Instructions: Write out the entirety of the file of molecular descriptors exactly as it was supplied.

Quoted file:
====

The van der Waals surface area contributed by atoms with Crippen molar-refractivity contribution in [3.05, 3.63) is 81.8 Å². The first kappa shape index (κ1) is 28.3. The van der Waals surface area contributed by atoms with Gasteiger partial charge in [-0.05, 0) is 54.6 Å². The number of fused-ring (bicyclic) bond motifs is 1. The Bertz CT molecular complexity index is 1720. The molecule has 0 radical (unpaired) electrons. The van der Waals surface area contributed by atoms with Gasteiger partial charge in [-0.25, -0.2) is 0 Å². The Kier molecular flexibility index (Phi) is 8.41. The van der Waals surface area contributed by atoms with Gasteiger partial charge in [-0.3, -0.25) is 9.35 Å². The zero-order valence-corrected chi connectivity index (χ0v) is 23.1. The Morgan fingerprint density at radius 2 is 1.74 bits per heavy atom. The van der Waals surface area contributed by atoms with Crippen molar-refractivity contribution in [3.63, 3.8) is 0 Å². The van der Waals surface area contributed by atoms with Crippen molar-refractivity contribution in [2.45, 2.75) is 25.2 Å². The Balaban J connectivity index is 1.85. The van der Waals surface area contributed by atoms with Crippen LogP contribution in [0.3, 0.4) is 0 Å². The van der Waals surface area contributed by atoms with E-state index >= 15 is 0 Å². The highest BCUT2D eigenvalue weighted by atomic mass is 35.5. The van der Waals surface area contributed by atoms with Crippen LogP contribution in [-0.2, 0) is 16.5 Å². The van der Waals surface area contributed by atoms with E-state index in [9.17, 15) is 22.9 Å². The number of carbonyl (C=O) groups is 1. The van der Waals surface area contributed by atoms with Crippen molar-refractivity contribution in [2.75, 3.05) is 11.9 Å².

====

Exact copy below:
The van der Waals surface area contributed by atoms with Crippen molar-refractivity contribution in [3.05, 3.63) is 81.8 Å². The first kappa shape index (κ1) is 28.3. The van der Waals surface area contributed by atoms with Gasteiger partial charge in [-0.05, 0) is 54.6 Å². The number of fused-ring (bicyclic) bond motifs is 1. The Bertz CT molecular complexity index is 1720. The molecule has 0 radical (unpaired) electrons. The van der Waals surface area contributed by atoms with Gasteiger partial charge in [-0.25, -0.2) is 0 Å². The Kier molecular flexibility index (Phi) is 8.41. The van der Waals surface area contributed by atoms with Gasteiger partial charge in [-0.3, -0.25) is 9.35 Å². The zero-order valence-corrected chi connectivity index (χ0v) is 23.1. The Morgan fingerprint density at radius 2 is 1.74 bits per heavy atom. The van der Waals surface area contributed by atoms with Crippen molar-refractivity contribution in [3.63, 3.8) is 0 Å². The van der Waals surface area contributed by atoms with Crippen molar-refractivity contribution in [2.45, 2.75) is 25.2 Å². The Balaban J connectivity index is 1.85. The van der Waals surface area contributed by atoms with Crippen LogP contribution in [0.3, 0.4) is 0 Å². The van der Waals surface area contributed by atoms with E-state index >= 15 is 0 Å². The highest BCUT2D eigenvalue weighted by atomic mass is 35.5. The van der Waals surface area contributed by atoms with Crippen LogP contribution in [-0.2, 0) is 16.5 Å². The van der Waals surface area contributed by atoms with E-state index in [9.17, 15) is 22.9 Å². The number of carbonyl (C=O) groups is 1. The van der Waals surface area contributed by atoms with Crippen molar-refractivity contribution in [2.75, 3.05) is 11.9 Å².